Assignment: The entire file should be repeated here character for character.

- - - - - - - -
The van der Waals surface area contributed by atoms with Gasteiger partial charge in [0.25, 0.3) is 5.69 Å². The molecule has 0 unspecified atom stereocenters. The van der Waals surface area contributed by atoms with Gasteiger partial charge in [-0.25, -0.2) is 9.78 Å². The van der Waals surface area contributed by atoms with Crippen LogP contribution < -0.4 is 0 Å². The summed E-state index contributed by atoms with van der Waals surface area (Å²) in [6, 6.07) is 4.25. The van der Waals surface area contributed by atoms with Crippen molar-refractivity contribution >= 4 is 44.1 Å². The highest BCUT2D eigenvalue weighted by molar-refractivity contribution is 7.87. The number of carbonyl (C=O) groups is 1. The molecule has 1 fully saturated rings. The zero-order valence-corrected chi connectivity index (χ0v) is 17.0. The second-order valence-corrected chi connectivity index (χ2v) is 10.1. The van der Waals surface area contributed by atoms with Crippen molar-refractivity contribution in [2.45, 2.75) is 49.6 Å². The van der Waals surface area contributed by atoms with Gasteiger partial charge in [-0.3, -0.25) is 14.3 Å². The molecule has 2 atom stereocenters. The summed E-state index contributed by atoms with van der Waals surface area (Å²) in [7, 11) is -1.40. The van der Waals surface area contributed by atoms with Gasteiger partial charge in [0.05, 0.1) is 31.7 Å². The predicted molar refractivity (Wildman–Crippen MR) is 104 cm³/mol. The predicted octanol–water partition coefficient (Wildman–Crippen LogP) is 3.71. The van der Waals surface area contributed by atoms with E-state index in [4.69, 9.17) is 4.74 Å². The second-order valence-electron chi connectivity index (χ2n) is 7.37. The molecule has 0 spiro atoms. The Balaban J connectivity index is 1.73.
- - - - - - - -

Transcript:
The van der Waals surface area contributed by atoms with Gasteiger partial charge in [0.25, 0.3) is 5.69 Å². The molecule has 0 unspecified atom stereocenters. The van der Waals surface area contributed by atoms with Gasteiger partial charge in [-0.25, -0.2) is 9.78 Å². The van der Waals surface area contributed by atoms with Crippen LogP contribution < -0.4 is 0 Å². The summed E-state index contributed by atoms with van der Waals surface area (Å²) in [6, 6.07) is 4.25. The van der Waals surface area contributed by atoms with Crippen molar-refractivity contribution >= 4 is 44.1 Å². The highest BCUT2D eigenvalue weighted by molar-refractivity contribution is 7.87. The number of carbonyl (C=O) groups is 1. The molecule has 1 fully saturated rings. The zero-order valence-corrected chi connectivity index (χ0v) is 17.0. The second-order valence-corrected chi connectivity index (χ2v) is 10.1. The van der Waals surface area contributed by atoms with Crippen molar-refractivity contribution in [2.45, 2.75) is 49.6 Å². The van der Waals surface area contributed by atoms with Gasteiger partial charge in [-0.3, -0.25) is 14.3 Å². The molecule has 2 atom stereocenters. The summed E-state index contributed by atoms with van der Waals surface area (Å²) in [7, 11) is -1.40. The van der Waals surface area contributed by atoms with Gasteiger partial charge in [0.05, 0.1) is 31.7 Å². The predicted molar refractivity (Wildman–Crippen MR) is 104 cm³/mol. The predicted octanol–water partition coefficient (Wildman–Crippen LogP) is 3.71. The van der Waals surface area contributed by atoms with E-state index in [4.69, 9.17) is 4.74 Å². The second-order valence-electron chi connectivity index (χ2n) is 7.37. The molecule has 0 spiro atoms. The Balaban J connectivity index is 1.73.